For more detailed home composting methods, please refer to the article Beginner’s Guide to Composting at Home: Five Steps to Get Started Quickly.

Home compostable items

Home compostable items include:

  1. Gardening waste such as branches, leaves, and withered flowers (must be pesticide and herbicide-free)
  2. Kitchen leftovers such as vegetables, fruits, and eggshells.
  3. Daily necessities such as paper, cardboard boxes, tea leaves, and coffee grounds. Note that they should not be chemically treated such as through bleaching or plastic coating.
  4. Products featuring home compostable labels such as renouvo’s home compostable bagasse straws and home compostable bagasse tableware.
  1. Note that proteins, fats, and manure cannot be used for home composting because the temperature of home composting cannot be increased adequately to decompose these materials or kill germs and parasites.

For more home compostable items, please refer to the article How to Compost at Home & Benefits of Home Composting.

Home compostable certifications

The most common and credible home composting certification labels include:

  • Europe: TÜV AUSTRIA OK compost HOME, DIN CERTCO DIN Tested – Garden Compostable.
  • Australia: ABA Home Compostable Verification.

Home composting is a relatively new concept that has been adopted by European countries and Australia. Each certification label uses multiple standards as the basis of verification: Australia’s AS 5810, France’s NF T 51800, and Europe’s prEN 17427. Products bearing these labels can be decomposed in regular home composting environments; there is no need to raise the compost temperature to a specific level. They can also be used as carbon-rich materials in home composting.

Home composting versus industrial composting

Home composting versus industrial composting

Although home composting and industrial composting are both ways to return organic substances to the soil, they possess significant differences in terms of composting scale, maturation speed, compostable materials, and the main regions where they are used. Their differences are listed below:

  • Composting scale

Home composting is mostly small-scale and conducted in individual households, while industrial composting involves collecting organic waste from the entire region and composting it in large, professional composting facilities.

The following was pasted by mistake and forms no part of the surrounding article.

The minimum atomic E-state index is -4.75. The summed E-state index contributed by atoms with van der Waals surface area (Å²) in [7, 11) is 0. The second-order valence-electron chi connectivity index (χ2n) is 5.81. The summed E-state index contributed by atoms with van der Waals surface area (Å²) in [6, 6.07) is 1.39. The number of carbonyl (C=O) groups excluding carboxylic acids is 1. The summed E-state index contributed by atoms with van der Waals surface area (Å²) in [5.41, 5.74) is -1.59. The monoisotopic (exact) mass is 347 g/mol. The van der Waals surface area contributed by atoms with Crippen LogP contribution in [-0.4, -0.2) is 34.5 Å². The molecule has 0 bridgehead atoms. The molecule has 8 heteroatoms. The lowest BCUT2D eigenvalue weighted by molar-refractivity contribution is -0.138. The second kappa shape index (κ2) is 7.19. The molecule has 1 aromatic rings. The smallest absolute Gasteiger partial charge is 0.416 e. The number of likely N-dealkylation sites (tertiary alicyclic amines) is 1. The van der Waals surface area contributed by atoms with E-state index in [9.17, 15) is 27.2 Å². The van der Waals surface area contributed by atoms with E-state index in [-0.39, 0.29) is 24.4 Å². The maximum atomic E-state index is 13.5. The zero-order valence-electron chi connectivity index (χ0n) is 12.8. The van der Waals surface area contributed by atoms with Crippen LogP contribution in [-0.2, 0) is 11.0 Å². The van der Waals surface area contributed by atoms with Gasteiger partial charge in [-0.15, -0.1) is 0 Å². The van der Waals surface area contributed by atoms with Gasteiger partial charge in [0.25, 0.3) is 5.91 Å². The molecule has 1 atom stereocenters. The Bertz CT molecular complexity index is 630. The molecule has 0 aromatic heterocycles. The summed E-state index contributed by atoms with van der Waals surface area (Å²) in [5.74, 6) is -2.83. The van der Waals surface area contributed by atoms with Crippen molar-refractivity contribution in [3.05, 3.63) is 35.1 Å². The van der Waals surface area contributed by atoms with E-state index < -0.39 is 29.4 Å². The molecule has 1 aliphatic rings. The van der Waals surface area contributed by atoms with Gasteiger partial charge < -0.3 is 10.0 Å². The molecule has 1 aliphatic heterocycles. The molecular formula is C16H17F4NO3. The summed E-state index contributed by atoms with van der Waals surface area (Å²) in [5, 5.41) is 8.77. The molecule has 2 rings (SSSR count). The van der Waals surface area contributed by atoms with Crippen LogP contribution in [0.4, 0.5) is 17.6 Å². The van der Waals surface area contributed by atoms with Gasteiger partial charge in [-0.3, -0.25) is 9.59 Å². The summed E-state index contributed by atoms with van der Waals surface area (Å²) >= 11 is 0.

• Compost maturation speed

Thanks to good humidity, turning, temperature, and material ratio control, industrial composting offers superior speed and stability compared to home composting.

  • Compostable materials

Home composting mainly processes household plant-based waste including branches, leaves, and flowers from gardening, as well as plant-based kitchen waste such as vegetables, fruit peels, and coffee grounds, and products that are labeled as home compostable. Since industrial composting increases the temperature to kill bacteria, it can process more materials including animal manure and products that are labeled as industrial compostable.

  • Most common regions of different composting methods

Home composting is commonly found in the suburbs of Europe, Australia, and North America. Residents in these areas generally have backyards that allow them to create compost piles or composting bins to dispose of their organic waste. Industrial composting is common in cities around the world. The municipal management system will establish an organic waste recycling system to collect and transport organic waste from various firms to industrial composting plants around the city. Large-scale professional facilities are used to efficiently process more waste.

Are bioplastics compostable?

Bioplastics are made from renewable organic materials such as corn starch, bagasse, wheat stalks, and seaweed. Although these bioplastics are natural, some of the materials do not decompose easily, or chemicals are added during the production process, making them unsuitable for composting and not necessarily eco-friendly. One should observe whether the materials have obtained industrial composting or household composting certification labels to determine whether they can be composted.

A good time to grab home compostable tableware!

Both industrial composting and home composting are appropriate ways to process people’s organic waste. Since plastic waste does not decompose naturally and is not recyclable, many manufacturers nowadays are producing plastic substitute products using compostable materials. Examples include disposable straws or tableware. Using home composting-certified tableware ensures that it can be broken down naturally in most composting environments, thereby contributing to environmental friendliness.